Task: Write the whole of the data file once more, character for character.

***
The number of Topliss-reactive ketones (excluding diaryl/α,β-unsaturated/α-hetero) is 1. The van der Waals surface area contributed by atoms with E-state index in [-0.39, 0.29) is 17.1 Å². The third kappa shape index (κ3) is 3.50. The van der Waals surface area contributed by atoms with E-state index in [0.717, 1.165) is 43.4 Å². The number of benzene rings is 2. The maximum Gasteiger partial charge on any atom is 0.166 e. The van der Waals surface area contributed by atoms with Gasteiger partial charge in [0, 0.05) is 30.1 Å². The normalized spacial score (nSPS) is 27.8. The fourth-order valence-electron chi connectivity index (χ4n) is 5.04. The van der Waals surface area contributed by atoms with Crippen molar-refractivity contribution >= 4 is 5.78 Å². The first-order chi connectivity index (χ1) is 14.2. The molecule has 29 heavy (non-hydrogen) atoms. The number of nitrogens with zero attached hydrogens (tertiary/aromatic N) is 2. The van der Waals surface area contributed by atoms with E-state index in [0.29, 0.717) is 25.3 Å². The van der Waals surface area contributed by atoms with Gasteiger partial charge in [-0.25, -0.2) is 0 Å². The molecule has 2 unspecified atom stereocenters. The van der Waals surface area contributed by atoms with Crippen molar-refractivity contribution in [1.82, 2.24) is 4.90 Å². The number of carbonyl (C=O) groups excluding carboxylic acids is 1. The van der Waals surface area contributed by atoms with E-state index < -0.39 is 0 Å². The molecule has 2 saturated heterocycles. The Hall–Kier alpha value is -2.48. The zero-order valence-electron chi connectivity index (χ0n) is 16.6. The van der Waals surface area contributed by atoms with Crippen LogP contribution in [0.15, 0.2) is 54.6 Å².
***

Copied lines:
The number of Topliss-reactive ketones (excluding diaryl/α,β-unsaturated/α-hetero) is 1. The van der Waals surface area contributed by atoms with E-state index in [-0.39, 0.29) is 17.1 Å². The third kappa shape index (κ3) is 3.50. The van der Waals surface area contributed by atoms with E-state index in [0.717, 1.165) is 43.4 Å². The number of benzene rings is 2. The maximum Gasteiger partial charge on any atom is 0.166 e. The van der Waals surface area contributed by atoms with Gasteiger partial charge in [0, 0.05) is 30.1 Å². The normalized spacial score (nSPS) is 27.8. The fourth-order valence-electron chi connectivity index (χ4n) is 5.04. The van der Waals surface area contributed by atoms with Crippen molar-refractivity contribution >= 4 is 5.78 Å². The first-order chi connectivity index (χ1) is 14.2. The molecule has 29 heavy (non-hydrogen) atoms. The number of nitrogens with zero attached hydrogens (tertiary/aromatic N) is 2. The van der Waals surface area contributed by atoms with E-state index in [0.29, 0.717) is 25.3 Å². The van der Waals surface area contributed by atoms with Gasteiger partial charge in [-0.25, -0.2) is 0 Å². The molecule has 2 unspecified atom stereocenters. The van der Waals surface area contributed by atoms with Crippen molar-refractivity contribution in [1.82, 2.24) is 4.90 Å². The number of carbonyl (C=O) groups excluding carboxylic acids is 1. The van der Waals surface area contributed by atoms with E-state index < -0.39 is 0 Å². The molecule has 2 saturated heterocycles. The Hall–Kier alpha value is -2.48. The zero-order valence-electron chi connectivity index (χ0n) is 16.6. The van der Waals surface area contributed by atoms with Crippen LogP contribution in [0.15, 0.2) is 54.6 Å².